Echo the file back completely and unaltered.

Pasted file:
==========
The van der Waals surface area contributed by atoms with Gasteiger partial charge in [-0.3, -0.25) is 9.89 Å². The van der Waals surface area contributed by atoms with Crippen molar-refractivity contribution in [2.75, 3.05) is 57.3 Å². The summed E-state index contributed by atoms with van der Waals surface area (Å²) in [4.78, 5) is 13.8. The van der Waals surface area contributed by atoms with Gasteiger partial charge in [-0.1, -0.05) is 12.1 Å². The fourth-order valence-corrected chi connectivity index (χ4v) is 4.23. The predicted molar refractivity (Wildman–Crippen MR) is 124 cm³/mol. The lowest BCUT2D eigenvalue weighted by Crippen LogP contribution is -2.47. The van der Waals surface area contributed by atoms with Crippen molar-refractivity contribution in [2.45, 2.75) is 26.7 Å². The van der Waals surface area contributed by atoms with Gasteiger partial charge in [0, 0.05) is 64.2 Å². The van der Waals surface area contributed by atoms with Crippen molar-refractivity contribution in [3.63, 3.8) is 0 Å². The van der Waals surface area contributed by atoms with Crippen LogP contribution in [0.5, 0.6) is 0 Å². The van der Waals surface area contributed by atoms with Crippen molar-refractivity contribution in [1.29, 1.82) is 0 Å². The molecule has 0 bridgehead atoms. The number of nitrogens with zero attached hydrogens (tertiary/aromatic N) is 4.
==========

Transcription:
The van der Waals surface area contributed by atoms with Gasteiger partial charge in [-0.3, -0.25) is 9.89 Å². The van der Waals surface area contributed by atoms with Crippen molar-refractivity contribution in [2.75, 3.05) is 57.3 Å². The summed E-state index contributed by atoms with van der Waals surface area (Å²) in [4.78, 5) is 13.8. The van der Waals surface area contributed by atoms with Gasteiger partial charge in [-0.1, -0.05) is 12.1 Å². The fourth-order valence-corrected chi connectivity index (χ4v) is 4.23. The predicted molar refractivity (Wildman–Crippen MR) is 124 cm³/mol. The lowest BCUT2D eigenvalue weighted by Crippen LogP contribution is -2.47. The van der Waals surface area contributed by atoms with Crippen molar-refractivity contribution in [2.45, 2.75) is 26.7 Å². The van der Waals surface area contributed by atoms with Gasteiger partial charge in [0, 0.05) is 64.2 Å². The van der Waals surface area contributed by atoms with Crippen molar-refractivity contribution in [3.63, 3.8) is 0 Å². The van der Waals surface area contributed by atoms with Crippen LogP contribution in [0.5, 0.6) is 0 Å². The van der Waals surface area contributed by atoms with Crippen molar-refractivity contribution in [1.29, 1.82) is 0 Å². The molecule has 0 bridgehead atoms. The number of nitrogens with zero attached hydrogens (tertiary/aromatic N) is 4.